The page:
* (Watch Big Short. Amazing movie about the economic crisis with Brad Pitt and written by Michael Lewis, writer of Flash Boys and Moneyball).
Imagine there’s a guy named Sam in marketing who lays out a plan for a product you’re developing. He says it will take three months to execute. Three months later, the product is ready to launch and Sam comes forward with a different, scaled-back plan. It’s not as good as the one he presented to you. But instead of assuming that Sam is lazy or a stupid jackass, why not go up to him and introduce yourself? Hi, I’m Jeremy. How can I help?
You don’t know how it all unfolded. There were probably certain twists and turns that you never saw, and company politics coming into play. Budgets probably got shifted. The same may have happened with the product. It was supposed to have features w, x and y, but now it has x and z. You had to pare it down, but you’re still proud of it. You don’t want Sam to think that you’re an idiot, either. In big, unwieldy companies, everyone starts looking like an idiot at some point. As twitter grew, Biz explained that they had to go on faith, assuming that their coworkers, who had all gone through a careful hiring process, were competent and driven. Maybe Sam is a jackass ~ hey, it happens ~ but that shouldn’t be the assumption. Imagine if everyone operated with a shared level of confidence. Maybe we would live in an environment of overinflated optimism, but people shine when you give them the benefit of the doubt.
Biz’s final assumption is the one that doesn’t need much explaining. We all need a purpose. We all want a good reason to bounce out of bed every morning. We all want to enjoy our jobs and have fun, while hopefully doing a little good along the way. In my experience, the best companies all want to make a lot of money, but in many cases they want to make more money so that they can either build better products (Facebook) or give more money away (Salesforce). In either case, companies who build something bigger than themselves inspire others, and they encourage other companies to do the same.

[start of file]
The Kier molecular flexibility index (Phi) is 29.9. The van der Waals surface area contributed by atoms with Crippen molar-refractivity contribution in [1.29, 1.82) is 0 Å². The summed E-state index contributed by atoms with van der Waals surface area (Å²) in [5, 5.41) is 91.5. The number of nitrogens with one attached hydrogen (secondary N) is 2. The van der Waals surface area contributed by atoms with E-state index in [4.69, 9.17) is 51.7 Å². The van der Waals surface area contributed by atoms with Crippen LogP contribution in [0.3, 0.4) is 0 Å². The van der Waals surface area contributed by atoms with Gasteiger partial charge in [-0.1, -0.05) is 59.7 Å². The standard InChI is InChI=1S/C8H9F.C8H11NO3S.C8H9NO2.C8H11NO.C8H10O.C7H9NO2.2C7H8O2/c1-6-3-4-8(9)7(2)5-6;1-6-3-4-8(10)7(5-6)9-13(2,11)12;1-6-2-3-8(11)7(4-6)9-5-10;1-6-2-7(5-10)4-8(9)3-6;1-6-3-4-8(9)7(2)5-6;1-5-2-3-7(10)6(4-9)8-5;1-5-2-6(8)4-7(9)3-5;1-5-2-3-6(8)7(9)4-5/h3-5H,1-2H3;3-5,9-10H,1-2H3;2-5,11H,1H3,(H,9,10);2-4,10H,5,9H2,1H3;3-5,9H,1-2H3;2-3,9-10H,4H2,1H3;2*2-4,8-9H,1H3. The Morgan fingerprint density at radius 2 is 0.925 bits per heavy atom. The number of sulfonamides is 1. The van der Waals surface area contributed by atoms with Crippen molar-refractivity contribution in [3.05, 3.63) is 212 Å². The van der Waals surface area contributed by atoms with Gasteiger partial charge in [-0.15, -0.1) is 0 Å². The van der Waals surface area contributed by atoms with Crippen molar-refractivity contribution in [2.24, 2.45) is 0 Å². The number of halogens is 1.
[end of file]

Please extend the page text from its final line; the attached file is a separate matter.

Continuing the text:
Like these 6 rules? Read the whole story in Biz Stone’s brilliant book “Things a little bird told me” or Google anything including Yvon Chouinard or Ricardo Semler.
Twitter is obviously a troubled company at the moment as they struggle with their share price $TWTR and re-engaging their monthly active user base, but when you remember that twitter was originally supposed to be a news and information network, and not a social network, it gives everything an entirely different content. Where Facebook asked you “what are you doing? as it prompts you to update your status, twitter used to ask “what’s happening around you”. Facebook was all about you. Twitter was about everyone else. Wall St never really understand that nuance, and as long as investors demand Facebook-style growth, twitter will always struggle, but that’s another story for another time…